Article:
The mid-session reversal today was a disappointment for traders looking for another day of gains. Trade threats between President Donald Trump, China and Mexico, as well as Brexit, are very difficult issues for investors to integrate into prices in the stock market.
On the bright side, the 10-year Treasury yield failed to confirm a bearish harami I have been watching over the past two days. This short-term signal consists of a large green candle followed by a smaller candle of any color that fits within the "body" of the first candle. If followed by another negative close, a bearish harami is a signal of worsening momentum.
Banking stocks in particular should benefit if yields continue to rally. This would be the perfect time for a rally to occur as the big bank earnings reports are scheduled to kick off earnings season, with JPMorgan Chase & Co. (JPM) on the 12th, Wells Fargo & Company (WFC) on the 14th, and Citigroup Inc. (C) and The Goldman Sachs Group, Inc. (GS) on the 15th. An optimistic outlook from the big banks could give earnings season a needed boost.
The S&P 500 reached a new short-term high today but failed to hold it as investors worried about external risks, including a potential closure of parts of the U.S./Mexico border by the Trump administration. Concerns about trade and a higher-than-expected oil inventory report likely contributed to a decline in energy prices and related stocks.
Similar concerns about trade also hit manufacturers and industrials, which turned in the lowest performance of any sector in the market today. The pressure on industrials and energy kept the S&P 500 within its "rising wedge" formation, which, while not inherently bearish, could portend a short-term drop back toward support near 2,800.
Risk Indicators – Lack of Confirmation
Despite a good run in the S&P 500 over the past few days, market breadth has been a little soft. In this case, that means two things. First, the rally has been driven by a relatively small number of big stocks, and second, there still hasn't been confirmation from small caps or transportation indexes.
The first breadth problem is likely the result of investors feeling more risk averse and favoring larger companies with reliable fundamental trends. However, I wouldn't characterize this as a flight to safety or safe-haven stocks. Among the biggest winners over the past month in the S&P 500 index includes tech companies like NVIDIA Corporation (NVDA), Advanced Micro Devices, Inc. (AMD) and Arista Networks, Inc. (ANET). Consumer retail has also done well, which is a positive sign for economic growth.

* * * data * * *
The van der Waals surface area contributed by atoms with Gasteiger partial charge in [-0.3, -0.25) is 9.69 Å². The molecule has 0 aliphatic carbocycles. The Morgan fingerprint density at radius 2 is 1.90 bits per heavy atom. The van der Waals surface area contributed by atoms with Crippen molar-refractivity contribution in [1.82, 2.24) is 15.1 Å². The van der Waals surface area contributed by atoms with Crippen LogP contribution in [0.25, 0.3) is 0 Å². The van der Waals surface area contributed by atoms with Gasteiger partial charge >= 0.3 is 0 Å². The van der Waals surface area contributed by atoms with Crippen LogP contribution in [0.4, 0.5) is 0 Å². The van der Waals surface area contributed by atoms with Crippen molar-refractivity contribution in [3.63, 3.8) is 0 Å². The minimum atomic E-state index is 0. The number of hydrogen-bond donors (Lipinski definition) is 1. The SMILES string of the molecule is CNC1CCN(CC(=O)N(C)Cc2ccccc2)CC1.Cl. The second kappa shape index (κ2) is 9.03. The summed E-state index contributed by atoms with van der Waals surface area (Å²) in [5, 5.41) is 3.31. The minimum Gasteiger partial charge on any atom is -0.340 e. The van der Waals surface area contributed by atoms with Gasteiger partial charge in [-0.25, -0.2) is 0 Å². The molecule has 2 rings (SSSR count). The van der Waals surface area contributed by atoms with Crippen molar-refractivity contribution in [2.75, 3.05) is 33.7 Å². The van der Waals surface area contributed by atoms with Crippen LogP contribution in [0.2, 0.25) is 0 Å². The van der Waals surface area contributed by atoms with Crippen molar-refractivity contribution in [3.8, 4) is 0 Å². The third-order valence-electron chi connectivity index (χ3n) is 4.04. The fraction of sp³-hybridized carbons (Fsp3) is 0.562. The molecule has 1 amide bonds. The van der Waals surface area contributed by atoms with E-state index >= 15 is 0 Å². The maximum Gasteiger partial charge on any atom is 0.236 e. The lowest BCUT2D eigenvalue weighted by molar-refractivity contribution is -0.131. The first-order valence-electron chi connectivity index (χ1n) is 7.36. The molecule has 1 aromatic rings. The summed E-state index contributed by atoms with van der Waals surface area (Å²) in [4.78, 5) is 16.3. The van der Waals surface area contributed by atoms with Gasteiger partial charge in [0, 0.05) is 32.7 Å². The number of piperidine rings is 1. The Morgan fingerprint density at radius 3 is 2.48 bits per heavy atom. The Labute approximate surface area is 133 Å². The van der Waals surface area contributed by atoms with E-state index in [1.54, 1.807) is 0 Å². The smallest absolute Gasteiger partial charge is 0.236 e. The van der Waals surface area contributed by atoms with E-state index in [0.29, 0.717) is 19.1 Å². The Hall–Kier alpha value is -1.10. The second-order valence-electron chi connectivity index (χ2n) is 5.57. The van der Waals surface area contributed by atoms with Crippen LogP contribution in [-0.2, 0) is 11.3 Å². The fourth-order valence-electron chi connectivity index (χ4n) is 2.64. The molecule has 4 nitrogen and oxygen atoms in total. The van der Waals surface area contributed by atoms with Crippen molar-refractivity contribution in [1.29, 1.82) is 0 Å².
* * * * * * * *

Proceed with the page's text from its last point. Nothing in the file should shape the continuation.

Historically speaking, the second issue is a concern but should not be perceived as a signal that the market can't rise higher. When the major large-cap indexes are breaking to new highs, it's not uncommon for them to lead the breakout in transportation and small-cap indexes. However, until those indexes also reach new short-term highs, technicians will consider the market a high-risk environment.
Waiting for confirmation before adding a lot more long-stock exposure is a time-tested strategy for evaluating trend strength dating back to Charles Dow (of Dow Jones fame) and the technical analysis principles of "Dow Theory." As you can imagine, if investor risk appetite is really shifting in favor of stocks, it should drive small caps higher and faster than large caps after the initial breakout.
The lag in small caps has the same implication as the current stagnation in high-yield bonds. Investors in assets outside the major large-cap indexes still appear cautious and could trigger additional selling if the news turns bad. As you can see in the following chart, the Russell 2000 small-cap index is just emerging from a downtrending channel, but it is still stuck below its prior short-term highs.
Bottom Line – Little Market That Could
The Labour Party leader Jeremy Corbyn met with U.K. Prime Minister Theresa May today to begin working through a Brexit compromise while parliament takes a vote to block any "no deal" Brexit outcomes. According to Corbyn, the talks were "constructive," but investors will have to guess what "constructive" actually means. The President of the Bank of England (the U.K.'s counterpart to the U.S. Federal Reserve) was quoted today that the prospect of a "no deal" Brexit is rising and that the consequences of such would be dire.
While we wait for earnings season to kick off, the daily flow of Brexit news will likely outpace even U.S./China trade news as the most important driver of stock prices. As such, investors should be prepared for the potential of more mid-session sharp reversals like we saw today. Confirmation from small-cap indexes and transportation stocks remains unlikely while this level of uncertainty is lurking.
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